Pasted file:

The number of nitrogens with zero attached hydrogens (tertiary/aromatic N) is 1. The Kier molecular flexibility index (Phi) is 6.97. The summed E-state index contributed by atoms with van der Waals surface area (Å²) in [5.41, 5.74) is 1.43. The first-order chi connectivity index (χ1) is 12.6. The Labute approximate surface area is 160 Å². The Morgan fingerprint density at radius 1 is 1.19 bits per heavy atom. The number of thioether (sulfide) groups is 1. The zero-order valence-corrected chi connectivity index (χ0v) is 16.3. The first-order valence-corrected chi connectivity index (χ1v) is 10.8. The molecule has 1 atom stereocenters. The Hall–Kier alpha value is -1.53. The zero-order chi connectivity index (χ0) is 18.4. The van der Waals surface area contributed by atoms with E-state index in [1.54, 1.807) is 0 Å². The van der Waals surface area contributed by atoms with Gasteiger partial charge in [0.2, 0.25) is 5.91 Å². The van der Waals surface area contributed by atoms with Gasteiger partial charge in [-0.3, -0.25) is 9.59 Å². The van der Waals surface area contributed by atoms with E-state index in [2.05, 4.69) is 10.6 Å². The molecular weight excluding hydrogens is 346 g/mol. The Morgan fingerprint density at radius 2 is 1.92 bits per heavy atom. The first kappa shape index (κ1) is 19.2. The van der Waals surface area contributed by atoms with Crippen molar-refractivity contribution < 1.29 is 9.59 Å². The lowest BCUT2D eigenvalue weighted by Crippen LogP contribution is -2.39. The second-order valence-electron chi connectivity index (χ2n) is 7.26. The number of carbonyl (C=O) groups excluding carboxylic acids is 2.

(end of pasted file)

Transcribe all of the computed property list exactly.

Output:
The number of nitrogens with zero attached hydrogens (tertiary/aromatic N) is 1. The Kier molecular flexibility index (Phi) is 6.97. The summed E-state index contributed by atoms with van der Waals surface area (Å²) in [5.41, 5.74) is 1.43. The first-order chi connectivity index (χ1) is 12.6. The Labute approximate surface area is 160 Å². The Morgan fingerprint density at radius 1 is 1.19 bits per heavy atom. The number of thioether (sulfide) groups is 1. The zero-order valence-corrected chi connectivity index (χ0v) is 16.3. The first-order valence-corrected chi connectivity index (χ1v) is 10.8. The molecule has 1 atom stereocenters. The Hall–Kier alpha value is -1.53. The zero-order chi connectivity index (χ0) is 18.4. The van der Waals surface area contributed by atoms with E-state index in [1.54, 1.807) is 0 Å². The van der Waals surface area contributed by atoms with Gasteiger partial charge in [0.2, 0.25) is 5.91 Å². The van der Waals surface area contributed by atoms with Gasteiger partial charge in [-0.3, -0.25) is 9.59 Å². The van der Waals surface area contributed by atoms with E-state index in [2.05, 4.69) is 10.6 Å². The molecular weight excluding hydrogens is 346 g/mol. The Morgan fingerprint density at radius 2 is 1.92 bits per heavy atom. The first kappa shape index (κ1) is 19.2. The van der Waals surface area contributed by atoms with Crippen molar-refractivity contribution < 1.29 is 9.59 Å². The lowest BCUT2D eigenvalue weighted by Crippen LogP contribution is -2.39. The second-order valence-electron chi connectivity index (χ2n) is 7.26. The number of carbonyl (C=O) groups excluding carboxylic acids is 2.